I bought a Halloween pumpkin today. This is the one I bought. Medium size. About 2,500 yen, or $25. I found it in a flower shop near Ogikubo Station in Suginami Ward. I've been buying Halloween pumpkins for years. Not the first year I was in Japan, but ever since I had children at least. It's fun for them and me. But this year I worried that I would fail to find a pumpkin. I had been looking - flower shops are the usual laces - without success for several days. But the shop in Ogikubo was my last attempt. I knew there was a shop near the station there, and I had to go there any way, so I decided to try. Plus I remember seeing a large pumpkin there on a previous walk through the area. But I’ve learned that just because a shop has a large pumpkin does not mean that I will be able to buy it. Some flower shops have them only as window decorations, not as merchandise for sale.
In past years it had been becoming easier to find a proper American carving pumpkin, so I was surprised by the trouble I had this year. Originally the problem was that "kabocha," which is translated as "pumpkin" actually means "gourd." So most of what are sold under the name "kabocha" are in fact tiny orange or green gourds inappropriate for Jack-o-Lantern carving. Good for eating, though. When I did manage to find a proper pumpkin it was very expensive, like over $100, or 10,000 yen. The prices have come down considerably but are still much more expensive than comparable sizes in North America.
Part of my motivation to make one last effort today to find a pumpkin is that I knew I had an English class with a 3-year old girl in the evening and I thought it would be a wonderful experience for her to help clean a pumpkin. (I did most of the carving at home before going to the school. All the girl had to do was dig her hand in the goo and pull out the seeds.) I was right, too. The girl, and her mother, loved it. Many pictures were taken. She was fascinated by peering inside through the top at the burning candle and the warm glow. She was very smiley. She took home a paper cup full of pumpkin seeds. I urged her mother to wash them then wrap them in wet tissue for several days, check them every day, and watch them germinate and sprout roots. I later learned that her mother baked most of the seeds and they ate them with salt and kept only a few to germinate.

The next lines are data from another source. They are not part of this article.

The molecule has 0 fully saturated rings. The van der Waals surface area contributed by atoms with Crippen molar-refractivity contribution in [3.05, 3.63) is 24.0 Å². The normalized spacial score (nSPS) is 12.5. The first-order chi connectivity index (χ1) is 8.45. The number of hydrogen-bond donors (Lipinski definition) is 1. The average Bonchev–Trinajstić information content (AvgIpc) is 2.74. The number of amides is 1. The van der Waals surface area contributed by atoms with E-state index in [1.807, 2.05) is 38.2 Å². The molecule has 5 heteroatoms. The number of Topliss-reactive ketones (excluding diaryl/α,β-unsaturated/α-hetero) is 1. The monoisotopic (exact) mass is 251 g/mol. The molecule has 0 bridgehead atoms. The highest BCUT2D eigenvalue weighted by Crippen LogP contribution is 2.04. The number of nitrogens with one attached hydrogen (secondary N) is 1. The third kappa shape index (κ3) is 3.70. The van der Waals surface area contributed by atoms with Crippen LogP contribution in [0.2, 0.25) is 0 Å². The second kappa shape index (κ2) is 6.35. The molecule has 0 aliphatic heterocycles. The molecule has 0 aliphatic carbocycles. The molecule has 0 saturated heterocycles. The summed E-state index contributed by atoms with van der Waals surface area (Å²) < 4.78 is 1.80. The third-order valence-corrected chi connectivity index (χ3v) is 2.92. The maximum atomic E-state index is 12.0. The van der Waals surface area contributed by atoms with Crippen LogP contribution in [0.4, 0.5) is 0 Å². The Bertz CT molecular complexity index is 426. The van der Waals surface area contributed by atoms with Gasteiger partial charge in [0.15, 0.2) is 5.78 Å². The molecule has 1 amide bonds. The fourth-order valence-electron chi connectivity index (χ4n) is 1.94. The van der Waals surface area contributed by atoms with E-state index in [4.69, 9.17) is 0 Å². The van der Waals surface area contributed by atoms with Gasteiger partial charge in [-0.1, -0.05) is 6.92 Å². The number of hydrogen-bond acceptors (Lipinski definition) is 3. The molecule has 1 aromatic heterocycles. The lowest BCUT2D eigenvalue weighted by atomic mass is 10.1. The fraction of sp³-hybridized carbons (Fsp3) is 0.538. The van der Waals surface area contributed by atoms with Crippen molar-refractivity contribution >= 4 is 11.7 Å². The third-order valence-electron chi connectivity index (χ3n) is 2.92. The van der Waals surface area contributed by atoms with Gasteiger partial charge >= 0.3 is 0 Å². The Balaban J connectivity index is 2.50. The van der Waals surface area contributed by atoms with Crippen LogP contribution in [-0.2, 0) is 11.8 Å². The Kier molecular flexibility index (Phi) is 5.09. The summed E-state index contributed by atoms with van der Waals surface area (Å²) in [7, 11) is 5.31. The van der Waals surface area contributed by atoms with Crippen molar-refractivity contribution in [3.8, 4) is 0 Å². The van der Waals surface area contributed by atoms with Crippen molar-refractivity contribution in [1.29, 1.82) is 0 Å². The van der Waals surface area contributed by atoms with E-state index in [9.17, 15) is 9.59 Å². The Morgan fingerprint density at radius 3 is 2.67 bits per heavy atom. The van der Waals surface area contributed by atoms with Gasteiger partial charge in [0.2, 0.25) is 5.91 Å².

Halloween is really catching on here. When I arrived in 1989 there was nothing. Now department stores, dollar stores, school windows, variety store, and advertising goods are all prepped for Halloween. I even saw a recent television newscast with Halloween pumpkin motifs decorating the stage behind the announcers. There are children's costume parades on public streets. Not just foreigners, but Japanese and their young children, too. There is no widespread Trick-or-Treating, but there is certainly localized Trick-or-Treating. On the American military bases, of course, but also in Japanese neighborhoods here and there. My wife and I used to organize a neighborhood Trick-or-Treating party in our neighborhood for our children's friends for many years. We gave it up after our youngest finished elementary school.
But Halloween here will never rise to the level of what it is in North America. As I have written before, in Japan Halloween is contextualized as a kind of cosplay. There is no Christian All Saints / All Souls tradition to accompany it. No Celtic tradition. No slow evolution of customs and beliefs over time. Instead, like it does with so much else, Japan has just imported a version of the modern festival wholesale.
Jack-o-Lantern images are everywhere, but no actual Jack-o-Lanterns. This is why I was so surprised to find such trouble this year finding a proper pumpkin. Japanese know the single most famous Halloween decoration, but for them it is just a poster. They are mostly unacquainted with genuine Jack-o-Lanterns carved from large orange carving pumpkins.
Today I left my fresh Jack-o-Lantern at the English school to display during the week. I will be back there two more evenings this week, so I will have more than one opportunity to fetch it home. I would like to bring it home to burn on my balcony on Halloween Night.